I blanched at the gallery’s admission price, C$15, but I’d say it’s worth it if patrons take full advantage of what the museum offers. There are dance and music performances, public lectures, and other arts-related events, as well as a reference library open to the public and an art-for-rent program. The gallery takes an active role in encouraging visitors to get involved with the artistic process. It truly is a public-spirited gallery.
I had the good fortune to visit on one of the gallery’s monthly SuperSundays, held on the third Sunday of each month. Geared especially towards families with children, a SuperSunday will appeal to adults as well. All throughout the gallery, baskets of drawing, painting, and collage materials were set near benches and tables so that visitors could create their own art. A number of people were sitting throughout the museum, quietly sketching or painting. Several groups of children were completely absorbed in projects in the rotunda area, weaving bright strips of paper and cutting fanciful shapes for collages.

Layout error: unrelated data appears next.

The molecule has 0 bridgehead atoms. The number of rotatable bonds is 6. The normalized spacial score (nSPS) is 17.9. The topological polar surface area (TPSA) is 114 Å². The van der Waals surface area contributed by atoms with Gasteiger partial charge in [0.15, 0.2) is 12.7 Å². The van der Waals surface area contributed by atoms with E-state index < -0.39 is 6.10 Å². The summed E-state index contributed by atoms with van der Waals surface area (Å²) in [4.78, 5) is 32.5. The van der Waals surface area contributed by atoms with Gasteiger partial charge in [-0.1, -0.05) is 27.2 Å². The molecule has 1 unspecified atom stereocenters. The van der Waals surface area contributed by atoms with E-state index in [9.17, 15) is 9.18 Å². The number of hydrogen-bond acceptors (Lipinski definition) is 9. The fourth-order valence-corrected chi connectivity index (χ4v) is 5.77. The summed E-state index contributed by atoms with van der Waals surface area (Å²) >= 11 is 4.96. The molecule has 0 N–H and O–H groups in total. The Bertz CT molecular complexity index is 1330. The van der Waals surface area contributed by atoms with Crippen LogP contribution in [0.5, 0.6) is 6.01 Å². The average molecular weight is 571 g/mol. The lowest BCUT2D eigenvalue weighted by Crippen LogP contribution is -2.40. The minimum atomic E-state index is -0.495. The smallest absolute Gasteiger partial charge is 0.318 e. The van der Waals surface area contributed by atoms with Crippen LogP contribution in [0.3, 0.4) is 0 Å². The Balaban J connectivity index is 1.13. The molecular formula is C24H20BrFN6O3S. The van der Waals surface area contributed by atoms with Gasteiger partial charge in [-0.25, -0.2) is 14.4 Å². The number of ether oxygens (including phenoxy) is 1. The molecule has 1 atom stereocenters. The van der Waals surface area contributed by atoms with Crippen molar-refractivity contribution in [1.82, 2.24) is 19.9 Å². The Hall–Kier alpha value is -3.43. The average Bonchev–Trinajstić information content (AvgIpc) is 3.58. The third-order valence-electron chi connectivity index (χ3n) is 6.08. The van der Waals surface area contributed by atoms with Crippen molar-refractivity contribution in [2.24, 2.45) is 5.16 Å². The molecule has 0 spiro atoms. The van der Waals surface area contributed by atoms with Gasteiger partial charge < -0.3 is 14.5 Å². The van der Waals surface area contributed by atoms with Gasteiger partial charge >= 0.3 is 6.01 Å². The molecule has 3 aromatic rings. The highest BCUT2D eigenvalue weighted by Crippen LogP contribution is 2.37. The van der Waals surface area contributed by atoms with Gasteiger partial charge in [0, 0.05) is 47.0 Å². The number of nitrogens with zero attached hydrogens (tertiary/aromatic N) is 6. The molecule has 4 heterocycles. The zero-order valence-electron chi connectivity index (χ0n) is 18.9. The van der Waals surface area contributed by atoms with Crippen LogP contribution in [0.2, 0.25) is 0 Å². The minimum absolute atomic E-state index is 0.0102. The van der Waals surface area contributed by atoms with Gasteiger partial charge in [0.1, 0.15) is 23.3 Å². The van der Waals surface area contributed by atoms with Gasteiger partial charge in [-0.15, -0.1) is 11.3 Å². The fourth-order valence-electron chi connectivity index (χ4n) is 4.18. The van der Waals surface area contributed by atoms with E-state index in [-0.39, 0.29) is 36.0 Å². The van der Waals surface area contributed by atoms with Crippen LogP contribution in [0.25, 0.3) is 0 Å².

I was tempted to join in when I saw materials set out near a forest painting by Emily Carr, one of B.C.’s best-known artists. The dark, brooding quality of the painting stirred something in me, but a sudden fear of exposing my inadequacies overcame me, squashing my desire to sketch swirling shapes in response to the painting. I also had my little list of things I wanted to do that afternoon and drawing wasn’t on it.
Now, looking back, I’m ashamed of having given in to such a silly qualm and regret that I didn’t spend an hour or so doing something more meaningful than dashing through the museum in search of art to enjoy. In the words of Taras Grescoe, "To stop being a tourist, sometimes all you have to do is start standing still."